To view the transcript or listen to the discussion, visit Arctic Methane Bubbles Not As Foreboding As Once Feared at National Public Radioposted: 2014-01-27
USGS Geologist Cheryl Hapke invited Jesse McNinch, director of the U.S. Army Corps of Engineers (USCOE) Field Research Facility in Duck, NC, to speak at the University of South Florida College of Marine Science Seminar Series. Jesse will speak on Thursday, 1/23, at 3:30 pm in the Marine Science Laboratory Conference room about "A 500-yr, high-resolution hurricane history from St. Croix, USVI suggests sensitivity to ENSO (El-Niño Southern Oscillation) and AMO (Atlantic Multi-decadal Oscillation)." Jesse's expertise is in applying observational techniques in shallow water coastal environments to understanding processes driving coastal change. Jesse has worked with Cheryl Hapke on her Pre-Sandy research at Fire Island, NY, and will continue with the supplement-funded Post-Sandy research.posted: 2014-01-22
From January 27-29, USGS scientist Patricia Dalyander (Soupy) will attend the 2014 Gulf of Mexico Oil Spill and Ecosystem Science Conference in Mobile, AL. Co-authored with USGS scientists J. Long, N. Plant, and D. Thompson, Soupy will present the poster "Estimating the Potential Cross-shore Distribution of Oil Mat Formation in the Surf Zone during the Deepwater Horizon Oil Spill." The poster covers work chartered by the Deepwater Horizon Federal On-Scene Coordinator as part of the Operational Science Advisory Team (OSAT3) effort. USGS scientists developed and applied a numerical model-based methodology for analyzing the depths at which oil and sand could have mixed during the Deepwater Horizon blowout to form the heavier-than-water oil/sand mats in the surf zone that persisted in causing beach re-oiling for a couple of years after the spill.
For more information on the 2014 Gulf of Mexico Ecosystem Science Conference, see: http://gulfofmexicoconference.orgposted: 2014-01-22
On January 16, the Secretary of the Department of Interior (DOI), Sally Jewell, presented Partners in Conservation awards to 20 public-private partnerships at the main Interior auditorium. The award recognizes outstanding examples of conservation legacies achieved when DOI engages groups and individuals representing a wide range of backgrounds, ages, and interests to work collaboratively to renew lands and resources. Among the 20 groups nominated, USGS microbiologist Christina Kellogg participated with the USGS DISCOVRE team as part of the "Atlantic Canyons Pathways to the Abyss", Mid-Atlantic Region/International. The "Pathways to the Abyss" award represented a diverse array of partners including Interior's Bureau of Ocean Energy Management and USGS; the Commerce Department's National Oceanic and Atmospheric Administration; nine universities and colleges, the Woods Hole Oceanographic Institute; and four other private research organizations, museums and institutes. The partners collaborated on the use of robotic underwater vehicles and other cutting-edge tools to discover and research deep-water coral habitats.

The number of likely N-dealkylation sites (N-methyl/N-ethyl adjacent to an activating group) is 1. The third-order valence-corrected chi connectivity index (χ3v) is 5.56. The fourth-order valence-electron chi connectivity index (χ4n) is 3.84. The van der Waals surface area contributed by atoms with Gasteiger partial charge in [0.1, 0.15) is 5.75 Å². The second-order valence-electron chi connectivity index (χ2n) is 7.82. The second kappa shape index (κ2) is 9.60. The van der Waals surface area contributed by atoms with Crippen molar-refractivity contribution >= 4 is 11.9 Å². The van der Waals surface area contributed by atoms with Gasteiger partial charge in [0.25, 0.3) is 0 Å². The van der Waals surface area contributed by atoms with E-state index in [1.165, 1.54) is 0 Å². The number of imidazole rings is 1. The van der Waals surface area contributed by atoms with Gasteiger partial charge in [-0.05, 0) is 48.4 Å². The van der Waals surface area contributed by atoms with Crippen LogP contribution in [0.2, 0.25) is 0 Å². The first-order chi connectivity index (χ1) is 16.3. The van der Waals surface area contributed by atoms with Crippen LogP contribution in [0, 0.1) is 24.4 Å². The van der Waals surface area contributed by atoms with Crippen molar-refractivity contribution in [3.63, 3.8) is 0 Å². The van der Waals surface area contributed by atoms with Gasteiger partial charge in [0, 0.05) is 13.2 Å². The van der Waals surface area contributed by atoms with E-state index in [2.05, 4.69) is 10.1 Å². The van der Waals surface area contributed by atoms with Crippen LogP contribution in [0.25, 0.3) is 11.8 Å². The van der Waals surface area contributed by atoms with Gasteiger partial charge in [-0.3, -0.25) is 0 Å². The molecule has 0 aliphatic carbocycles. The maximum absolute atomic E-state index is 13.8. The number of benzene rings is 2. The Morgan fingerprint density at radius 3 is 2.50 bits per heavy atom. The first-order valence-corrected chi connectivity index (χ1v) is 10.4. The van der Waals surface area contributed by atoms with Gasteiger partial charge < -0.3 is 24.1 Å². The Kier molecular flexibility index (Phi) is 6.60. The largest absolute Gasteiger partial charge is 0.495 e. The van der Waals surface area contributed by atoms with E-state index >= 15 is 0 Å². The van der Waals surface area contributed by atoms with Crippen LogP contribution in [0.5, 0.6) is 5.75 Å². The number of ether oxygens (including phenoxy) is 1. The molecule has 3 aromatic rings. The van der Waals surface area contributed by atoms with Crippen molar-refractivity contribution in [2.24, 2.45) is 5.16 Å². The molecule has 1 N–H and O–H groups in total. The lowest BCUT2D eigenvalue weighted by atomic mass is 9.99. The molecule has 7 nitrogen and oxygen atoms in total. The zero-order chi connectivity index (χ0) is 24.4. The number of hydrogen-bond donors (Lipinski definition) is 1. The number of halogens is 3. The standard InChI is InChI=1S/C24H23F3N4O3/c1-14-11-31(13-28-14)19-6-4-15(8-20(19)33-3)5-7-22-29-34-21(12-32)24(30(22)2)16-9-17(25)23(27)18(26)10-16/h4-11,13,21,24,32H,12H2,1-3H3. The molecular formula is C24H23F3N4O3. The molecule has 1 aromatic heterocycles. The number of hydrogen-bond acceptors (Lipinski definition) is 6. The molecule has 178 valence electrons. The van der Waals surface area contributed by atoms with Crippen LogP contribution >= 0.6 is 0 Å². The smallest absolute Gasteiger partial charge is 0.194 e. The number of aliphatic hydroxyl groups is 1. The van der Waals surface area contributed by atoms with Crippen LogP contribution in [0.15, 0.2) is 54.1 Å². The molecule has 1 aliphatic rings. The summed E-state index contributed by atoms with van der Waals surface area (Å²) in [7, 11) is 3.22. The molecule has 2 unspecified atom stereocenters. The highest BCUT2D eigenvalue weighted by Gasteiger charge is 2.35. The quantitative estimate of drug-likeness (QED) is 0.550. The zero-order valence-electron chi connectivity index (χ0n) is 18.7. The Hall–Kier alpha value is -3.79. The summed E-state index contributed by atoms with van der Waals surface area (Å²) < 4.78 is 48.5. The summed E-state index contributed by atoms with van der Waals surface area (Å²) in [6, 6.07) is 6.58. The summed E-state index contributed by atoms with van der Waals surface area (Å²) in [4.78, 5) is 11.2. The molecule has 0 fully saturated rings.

For more information, see the DOI press release: http://www.doi.gov/news/pressreleases/secretary-jewell-presents-2013-partners-in-conservation-awards.cfmposted: 2014-01-22
On January 15, USGS geologist Dave Zawada published a paper in PloS One entitled Fluorescence-Based Classification of Caribbean Coral Reef Organisms and Substrates. In it Dave demonstrates the effectiveness of using fluorescence spectra to classify organisms and substrates commonly found in Caribbean coral reef communities.posted: 2014-01-22
A new hardcover German book, "Meeresaquaristik: Probleme vermeiden erkennen lösen" (Marine Aquaria: Solving visible problems) by Dieter Brockmann was published in November, 2013, using several photographs of coral disease taken by USGS Research Microbiologist Christina Kellogg. Dr. Brockman discovered the photos while browsing the online gallery of the Coral Reef Ecosystem Studies web page and contacted Dr. Kellogg for permission to include them in his book.
To see a gallery of the USGS black-band disease photos, vist: http://coastal.er.usgs.gov/crest/research-themes/gallery/blackband.htmlposted: 2014-01-08
On December 30, 2013, the Environmental Monitor published an article written by Alex Card describing the new website authored by USGS Geologist Cheryl Hapke about current and recent research and findings of coastal behavior at Fire Island, NY, including impacts of Hurricane Sandy. The Environmental Monitor is an online newsletter featuring application and technology news for environmental professionals. The article emphasized how the website is a new type of product that the USGS is developing as an approach to make USGS research more accessible to the general public.
To view the article, visit:http://www.fondriest.com/news/fire-island.htm
To see the USGS Fire Island web site, visit http://coastal.er.usgs.gov/fire-island/posted: 2014-01-08